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An excerpt from www.HouseOfNames.com archives copyright 2000 - 2014

Where did the Scottish Olyphant family come from? What is the Scottish Olyphant family crest and coat of arms? When did the Olyphant family first arrive in the United States? Where did the various branches of the family go? What is the Olyphant family history?

Although the Scottish Olyphant surname is known to derive from the Medieval Latin word "olifantus," meaning "elephant," its origins as a surname are quite uncertain. David de Olifard is the progenitor of the House of Oliphant. He was one of the many Anglo-Norman nobles that were invited northward by the early Norman kings of Scotland. He settled in Northamptonshire, but when he saved King David I during the siege of Winchester Castle, he received a small grant of lands in Roxeburghshire. Under later rulers, the Oliphant lands were significantly extended as King Malcolm granted the family Bothwell in Lanarkshire and King William I granted them Arbuthnott in Mearns.

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Spelling variations of this family name include: Oliphant, Olifant, Olifard and others.

First found in Perthshire (Gaelic: Siorrachd Pheairt) former county in the present day Council Area of Perth and Kinross, located in central Scotland, where William Oliphant is recorded in the Ragman Rolls, as he was taken prisoner at Rochester in 1296. He was then forced to swear allegiance to King Edward I of England during the latter's brief conquest of Scotland. However, eight years later, he was appointed Warden of Stirling Castle by Robert the Bruce of Scotland to whom he had willingly pledged allegiance. And yet Edward of England again took him prisoner.


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This web page shows only a small excerpt of our Olyphant research. Another 352 words(25 lines of text) covering the years 1456, 1498, 1583, 1631, 1680, 1691, 1715, 1725, 1745, 1748, 1767, 1780, and 1792 are included under the topic Early Olyphant History in all our PDF Extended History products.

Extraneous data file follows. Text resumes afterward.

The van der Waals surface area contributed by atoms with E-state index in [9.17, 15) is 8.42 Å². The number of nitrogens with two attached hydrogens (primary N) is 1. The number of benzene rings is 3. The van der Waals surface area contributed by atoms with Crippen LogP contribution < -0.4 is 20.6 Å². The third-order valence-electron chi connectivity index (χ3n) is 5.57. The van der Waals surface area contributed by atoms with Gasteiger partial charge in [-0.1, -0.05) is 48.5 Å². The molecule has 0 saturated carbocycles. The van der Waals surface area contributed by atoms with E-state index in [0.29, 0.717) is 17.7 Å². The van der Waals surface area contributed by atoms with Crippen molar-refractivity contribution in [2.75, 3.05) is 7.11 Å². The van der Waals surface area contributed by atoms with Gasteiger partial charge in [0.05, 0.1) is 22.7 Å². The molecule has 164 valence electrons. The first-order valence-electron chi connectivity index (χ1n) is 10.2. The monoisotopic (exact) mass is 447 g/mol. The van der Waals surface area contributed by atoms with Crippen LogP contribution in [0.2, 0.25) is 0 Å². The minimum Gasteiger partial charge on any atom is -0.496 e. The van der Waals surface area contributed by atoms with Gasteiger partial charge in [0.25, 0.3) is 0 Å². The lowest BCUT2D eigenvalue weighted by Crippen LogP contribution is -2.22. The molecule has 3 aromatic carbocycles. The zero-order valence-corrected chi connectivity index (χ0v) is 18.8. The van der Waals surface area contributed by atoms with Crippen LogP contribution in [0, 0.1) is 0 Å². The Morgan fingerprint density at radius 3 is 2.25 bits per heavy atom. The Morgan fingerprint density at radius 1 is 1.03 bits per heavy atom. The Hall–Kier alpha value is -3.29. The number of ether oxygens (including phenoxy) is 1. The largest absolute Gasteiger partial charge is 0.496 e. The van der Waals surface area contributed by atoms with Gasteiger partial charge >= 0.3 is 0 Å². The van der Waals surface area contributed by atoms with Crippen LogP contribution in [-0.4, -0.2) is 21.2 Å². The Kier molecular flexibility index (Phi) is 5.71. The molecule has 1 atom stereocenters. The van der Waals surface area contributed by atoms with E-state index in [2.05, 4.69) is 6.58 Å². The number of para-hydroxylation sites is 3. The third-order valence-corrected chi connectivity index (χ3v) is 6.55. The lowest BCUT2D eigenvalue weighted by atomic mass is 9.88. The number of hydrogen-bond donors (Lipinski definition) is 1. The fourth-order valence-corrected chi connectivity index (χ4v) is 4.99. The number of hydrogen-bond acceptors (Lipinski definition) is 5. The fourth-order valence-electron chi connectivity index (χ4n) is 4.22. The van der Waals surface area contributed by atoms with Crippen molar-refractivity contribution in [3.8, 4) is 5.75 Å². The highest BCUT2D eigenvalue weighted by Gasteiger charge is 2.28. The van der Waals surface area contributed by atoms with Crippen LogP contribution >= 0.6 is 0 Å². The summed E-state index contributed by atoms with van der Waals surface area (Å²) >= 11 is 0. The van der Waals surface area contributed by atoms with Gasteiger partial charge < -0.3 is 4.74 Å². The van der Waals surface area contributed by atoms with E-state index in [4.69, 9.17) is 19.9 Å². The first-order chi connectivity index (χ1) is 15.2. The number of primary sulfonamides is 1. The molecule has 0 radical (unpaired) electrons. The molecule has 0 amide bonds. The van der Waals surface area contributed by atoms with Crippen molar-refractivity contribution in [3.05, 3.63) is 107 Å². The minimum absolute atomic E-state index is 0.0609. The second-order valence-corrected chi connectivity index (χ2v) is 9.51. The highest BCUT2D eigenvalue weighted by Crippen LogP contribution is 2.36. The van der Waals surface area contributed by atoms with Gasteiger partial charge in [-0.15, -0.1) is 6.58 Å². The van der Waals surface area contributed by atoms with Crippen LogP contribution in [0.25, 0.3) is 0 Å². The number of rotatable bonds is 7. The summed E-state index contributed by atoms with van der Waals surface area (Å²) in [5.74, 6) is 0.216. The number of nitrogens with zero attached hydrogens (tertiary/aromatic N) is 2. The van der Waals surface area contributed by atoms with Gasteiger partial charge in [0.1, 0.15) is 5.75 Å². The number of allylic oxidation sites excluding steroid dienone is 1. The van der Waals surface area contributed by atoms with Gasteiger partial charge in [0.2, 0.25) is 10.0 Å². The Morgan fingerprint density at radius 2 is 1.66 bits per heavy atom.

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Another 81 words(6 lines of text) are included under the topic Early Olyphant Notables in all our PDF Extended History products.

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Some of the first settlers of this family name or some of its variants were: William Oliphant who was banished to New Jersey in 1685; James Oliphant arrived in Georgia in 1775; Lawrence Oliphant arrived in St. Christopher in 1716..

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  • Timothy David Olyphant (b. 1968), American actor


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The motto was originally a war cry or slogan. Mottoes first began to be shown with arms in the 14th and 15th centuries, but were not in general use until the 17th century. Thus the oldest coats of arms generally do not include a motto. Mottoes seldom form part of the grant of arms: Under most heraldic authorities, a motto is an optional component of the coat of arms, and can be added to or changed at will; many families have chosen not to display a motto.

Motto: Tout pour voir
Motto Translation: Provide for all

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  1. Browne, James. The History of Scotland it's Highlands, Regiments and Clans 8 Volumes. Edinburgh: Francis A Niccolls & Co, 1909. Print.
  2. Filby, P. William and Mary K Meyer. Passenger and Immigration Lists Index in Four Volumes. Detroit: Gale Research, 1985. Print. (ISBN 0-8103-1795-8).
  3. Bolton, Charles Knowles. Bolton's American Armory. Baltimore: Heraldic Book Company, 1964. Print.
  4. Matthews, John. Matthews' American Armoury and Blue Book. London: John Matthews, 1911. Print.
  5. Weis, Frederick Lewis, Walter Lee Sheppard and David Faris. Ancestral Roots of Sixty Colonists Who Came to New England Between 1623 and 1650 7th Edition. Baltimore: Genealogical Publishing, 1992. Print. (ISBN 0806313676).
  6. Martine, Roddy, Roderick Martine and Don Pottinger. Scottish Clan and Family Names Their Arms, Origins and Tartans. Edinburgh: Mainstream, 1992. Print.
  7. Magnusson, Magnus. Chambers Biographical Dictionary 5th edition. Edinburgh: W & R Chambers, 1990. Print.
  8. Bolton, Charles Knowles. Scotch Irish Pioneers In Ulster and America. Montana: Kessinger Publishing. Print.
  9. Shaw, William A. Knights of England A Complete Record from the Earliest Time to the Present Day of the Knights of all the Orders of Chivalry in England, Scotland, Ireland and Knights Bachelors 2 Volumes. Baltimore: Genealogical Publishing. Print. (ISBN 080630443X).
  10. Urquhart, Blair Edition. Tartans The New Compact Study Guide and Identifier. Secauccus, NJ: Chartwell Books, 1994. Print. (ISBN 0-7858-0050-6).
  11. ...

The Olyphant Family Crest was acquired from the Houseofnames.com archives. The Olyphant Family Crest was drawn according to heraldic standards based on published blazons. We generally include the oldest published family crest once associated with each surname.

This page was last modified on 16 March 2010 at 07:55.

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